Market concentration (Herfindahl-Hirschman index)

What is the Herfindahl-Hirschman index?

The Herfindahl index is a variation of the market concentration marketing metric. Instead of a simple sum of the market shares of the larger brands in the marketplace, the Herfindahl index applies a multiple (squared) effect to the difference in the market shares for all/most brands.

It is a relatively simple calculation to perform by a spreadsheet and once it is set up a can be tracked over time and several industries can be compared on this index.

Download the free Excel spreadsheet: market-concentration-template

The Herfindahl-Hirschman index formula

The Herfindahl index is calculated by:

The sum of the squares of each brand’s market shares

Notes on the Herfindahl-Hirschman index

  • Usually only the top 50 brands are included in the calculation of the index
  • The maximum index score = 1 (which occurs in the case of a monopoly)
  • The minimum index score = 1/number of brands (which occurs if all brands have an equal market share)

First Example of the Herfindahl-Hirschman index

Let’s use an example marketplace with five brands – their market shares are as follows:

  • Brand A = 40% (0.40)
  • Brand B = 30% (0.30)
  • Brand C = 20% (0.20)
  • Brand D = 7% (0.07)
  • Brand E = 3% (0.03)

The Herfindahl index is the calculated by squaring each of the market shares as follows: 0.40 X 0.40 + 0.30 X 0.30 + 0.20 X 0.20 + 0.07 X 0.07 + 0.03 X 0.03 = 0.160 + 0.090 + 0.040 + 0.0049 + 0.0009 = 0.2958 = 0.30 (rounded)

Given that there are five brands in the market, the minimum Herfindahl index would be 1/5 = 0.20 – see below for how to use this index.

Second Example of the Herfindahl-Hirschman index

In this second example, let’s use five brands again, but this time have a more concentrated market, as follows:

  • Brand A = 60% (0.60)
  • Brand B = 30% (0.30)
  • Brand C = 8% (0.08)
  • Brand D = 1% (0.01)
  • Brand E = 1% (0.01)

For this second example, the Herfindahl index is calculated as follows: 0.60 X 0.60 + 0.30 X 0.30 + 0.08 X 0.08 + 0.01 X 0.01 + 0.01 X 0.01 = 0.360 + 0.090 + 0.0064 + 0.0001 + 0.0001 = 0.4566= 0.46 (rounded)

And given that there are still five brands in the market, the minimum Herfindahl index in this example would also be 1/5 = 0.20 – see below for how to use this index.

Using the Herfindahl-Hirschman index scores

The H-index for market concentration is best used as a comparative measure. In the two examples above, the first market had an index score of 0.30 (max = 1, min = 0.20) and the second market had an index score of 0.46 (max = 1, min = 0.20). Therefore, the second market is far more concentrated that the first market.

The H-index removes the subjective decision of how many brands to include in the calculation, which is a limitation of the more basic approach to measuring market concentration.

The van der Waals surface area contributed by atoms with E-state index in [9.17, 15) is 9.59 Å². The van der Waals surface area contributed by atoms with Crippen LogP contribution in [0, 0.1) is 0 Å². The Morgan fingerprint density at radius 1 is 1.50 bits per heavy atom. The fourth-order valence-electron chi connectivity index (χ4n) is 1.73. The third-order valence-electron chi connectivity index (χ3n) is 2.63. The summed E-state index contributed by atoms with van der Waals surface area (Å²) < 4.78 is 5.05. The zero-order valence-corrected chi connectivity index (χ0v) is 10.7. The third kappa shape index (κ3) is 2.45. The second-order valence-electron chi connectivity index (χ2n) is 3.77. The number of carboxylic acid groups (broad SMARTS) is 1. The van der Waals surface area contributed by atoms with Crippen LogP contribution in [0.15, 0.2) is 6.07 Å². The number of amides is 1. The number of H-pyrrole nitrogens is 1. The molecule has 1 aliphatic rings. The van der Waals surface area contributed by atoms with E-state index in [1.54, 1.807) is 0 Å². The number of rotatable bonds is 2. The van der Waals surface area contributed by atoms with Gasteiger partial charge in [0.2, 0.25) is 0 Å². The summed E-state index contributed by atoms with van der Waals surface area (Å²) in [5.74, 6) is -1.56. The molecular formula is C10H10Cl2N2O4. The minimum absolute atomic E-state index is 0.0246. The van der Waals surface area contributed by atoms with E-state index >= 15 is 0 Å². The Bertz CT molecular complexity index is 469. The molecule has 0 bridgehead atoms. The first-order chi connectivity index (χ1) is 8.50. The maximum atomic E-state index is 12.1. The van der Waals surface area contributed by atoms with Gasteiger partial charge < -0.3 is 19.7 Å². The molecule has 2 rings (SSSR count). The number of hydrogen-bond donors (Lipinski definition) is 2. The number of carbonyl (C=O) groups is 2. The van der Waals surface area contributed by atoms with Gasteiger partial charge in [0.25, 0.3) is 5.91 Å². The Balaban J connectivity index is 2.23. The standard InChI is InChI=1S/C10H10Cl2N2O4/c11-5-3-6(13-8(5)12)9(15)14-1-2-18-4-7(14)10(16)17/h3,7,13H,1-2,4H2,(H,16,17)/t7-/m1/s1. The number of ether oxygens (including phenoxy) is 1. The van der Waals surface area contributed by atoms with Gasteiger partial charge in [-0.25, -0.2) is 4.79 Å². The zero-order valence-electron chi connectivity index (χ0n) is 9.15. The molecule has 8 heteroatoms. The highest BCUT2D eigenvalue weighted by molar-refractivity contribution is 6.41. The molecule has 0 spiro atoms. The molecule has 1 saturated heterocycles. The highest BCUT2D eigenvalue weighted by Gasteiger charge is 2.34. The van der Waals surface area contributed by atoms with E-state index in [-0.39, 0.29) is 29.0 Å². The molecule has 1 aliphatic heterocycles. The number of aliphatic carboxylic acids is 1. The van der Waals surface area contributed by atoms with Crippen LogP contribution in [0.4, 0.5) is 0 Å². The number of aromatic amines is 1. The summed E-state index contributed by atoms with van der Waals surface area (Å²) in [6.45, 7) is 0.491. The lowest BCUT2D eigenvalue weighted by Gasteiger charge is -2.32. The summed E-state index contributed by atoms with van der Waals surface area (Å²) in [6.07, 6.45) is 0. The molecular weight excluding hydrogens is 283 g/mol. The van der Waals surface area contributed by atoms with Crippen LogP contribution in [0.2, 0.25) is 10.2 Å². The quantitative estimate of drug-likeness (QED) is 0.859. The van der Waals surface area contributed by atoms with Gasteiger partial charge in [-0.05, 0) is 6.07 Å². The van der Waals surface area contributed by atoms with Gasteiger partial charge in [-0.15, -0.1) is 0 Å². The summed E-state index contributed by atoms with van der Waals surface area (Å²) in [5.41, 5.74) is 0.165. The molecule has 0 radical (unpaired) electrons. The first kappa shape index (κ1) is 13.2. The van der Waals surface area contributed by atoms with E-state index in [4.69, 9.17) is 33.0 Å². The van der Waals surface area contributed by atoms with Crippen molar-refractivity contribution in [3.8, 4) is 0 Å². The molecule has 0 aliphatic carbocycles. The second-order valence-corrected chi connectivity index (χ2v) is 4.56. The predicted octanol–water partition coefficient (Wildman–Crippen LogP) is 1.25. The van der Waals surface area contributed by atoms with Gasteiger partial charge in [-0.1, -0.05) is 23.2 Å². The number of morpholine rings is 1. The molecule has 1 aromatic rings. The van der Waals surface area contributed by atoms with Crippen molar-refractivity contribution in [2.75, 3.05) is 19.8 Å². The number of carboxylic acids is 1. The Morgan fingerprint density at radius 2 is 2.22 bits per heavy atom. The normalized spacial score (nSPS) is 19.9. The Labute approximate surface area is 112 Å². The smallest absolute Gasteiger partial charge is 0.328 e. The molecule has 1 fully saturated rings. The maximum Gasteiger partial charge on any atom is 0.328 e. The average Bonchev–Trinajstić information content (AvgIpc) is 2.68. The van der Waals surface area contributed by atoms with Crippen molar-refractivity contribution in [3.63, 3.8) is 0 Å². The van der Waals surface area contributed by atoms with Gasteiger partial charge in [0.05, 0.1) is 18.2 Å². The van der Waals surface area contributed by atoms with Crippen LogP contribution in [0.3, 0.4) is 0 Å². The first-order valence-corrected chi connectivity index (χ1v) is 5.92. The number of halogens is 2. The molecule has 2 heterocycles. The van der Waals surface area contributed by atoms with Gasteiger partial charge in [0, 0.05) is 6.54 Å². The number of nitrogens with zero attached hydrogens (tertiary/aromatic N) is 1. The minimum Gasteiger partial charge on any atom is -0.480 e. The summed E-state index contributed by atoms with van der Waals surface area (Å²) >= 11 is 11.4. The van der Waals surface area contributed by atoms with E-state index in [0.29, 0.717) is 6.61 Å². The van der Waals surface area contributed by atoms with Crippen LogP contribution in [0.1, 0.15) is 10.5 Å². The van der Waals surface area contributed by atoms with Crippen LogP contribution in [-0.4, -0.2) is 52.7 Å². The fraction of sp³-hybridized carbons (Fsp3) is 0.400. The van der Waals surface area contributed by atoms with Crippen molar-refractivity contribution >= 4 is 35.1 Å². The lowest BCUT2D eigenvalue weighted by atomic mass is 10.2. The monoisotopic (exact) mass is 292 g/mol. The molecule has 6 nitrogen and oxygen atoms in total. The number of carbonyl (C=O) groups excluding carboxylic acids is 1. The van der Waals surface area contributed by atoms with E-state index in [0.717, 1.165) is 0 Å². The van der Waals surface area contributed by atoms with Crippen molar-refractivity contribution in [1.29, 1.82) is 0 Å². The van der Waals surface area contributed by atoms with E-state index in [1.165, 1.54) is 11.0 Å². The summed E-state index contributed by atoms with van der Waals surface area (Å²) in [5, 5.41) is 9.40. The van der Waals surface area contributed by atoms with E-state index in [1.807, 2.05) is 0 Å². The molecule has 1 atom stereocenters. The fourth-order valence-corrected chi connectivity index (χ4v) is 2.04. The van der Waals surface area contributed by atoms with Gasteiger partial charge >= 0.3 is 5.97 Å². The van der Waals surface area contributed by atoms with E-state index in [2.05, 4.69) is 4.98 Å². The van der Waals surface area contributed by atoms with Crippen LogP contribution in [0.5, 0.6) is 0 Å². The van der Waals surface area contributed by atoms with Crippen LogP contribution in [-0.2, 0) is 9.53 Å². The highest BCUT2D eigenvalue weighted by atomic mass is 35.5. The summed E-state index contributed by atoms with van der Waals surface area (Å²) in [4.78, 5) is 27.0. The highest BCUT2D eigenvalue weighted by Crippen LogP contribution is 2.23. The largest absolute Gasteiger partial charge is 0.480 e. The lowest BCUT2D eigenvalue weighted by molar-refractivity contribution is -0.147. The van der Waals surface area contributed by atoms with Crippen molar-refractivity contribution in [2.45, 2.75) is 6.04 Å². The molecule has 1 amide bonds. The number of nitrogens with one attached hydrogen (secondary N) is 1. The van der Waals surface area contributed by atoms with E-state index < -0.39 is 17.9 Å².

As you can see from the two examples above; a firm with a large market share will add significantly to the overall index. However, relatively minor market shares will have very little impact. Therefore, several large players are required to generate a higher index score.

This index can be compared to the minimum score that could be generated it all brands were equal in market share. For example, a market with just ten brands, with each brand having a 10% market share – when multiplied by itself (squared) each market share becomes 10% X 10% = 0.01 and all 10 brands would add up to an index of just 0.10.

Reading the Herfindahl-Hirschman index scores

In the above example, we used a comparative approach. But as a general guide, the HHI index is assessed using the following scale:

  • HHI = Less than 0.150 = a competitive (low concentration) market
  • HHI = 0.150 to 0.250 = a medium/moderate concentrated market
  • HHI = More than 0.250 = a highly concentrated market

Note: sometimes this index is presented as being multiplied by 10,000. 

This table provides a comparison of two markets, both with the same number of competitors.

Market A has a dominant market leader. In each case, the other competitors hold 5% market share each and the market leader holds the balance of market share. For example, for five competitors, the market leader has 80%, and the other for firms hold 5% each, totaling 20%.

In Market B, there is the same number of competitors shown (comparing one to 10 competitors), except in this market all players have an equal market share. For example, for five competitors, each player has 20% share of the market, totaling 100% between them.

As can be seen, Market A is always a highly concentrated market, because it always contains a substantial and dominant competitor versus smaller players who only have a maximum of 5% of the market each.

Whereas for Market B, once we reach four competitors who are all equal, the measure drops to moderately concentrated, and when we reach seven equal competitors, it is considered a relatively low level of concentration.

Related topics

What is market concentration?

The free Excel template for calculating market concentration.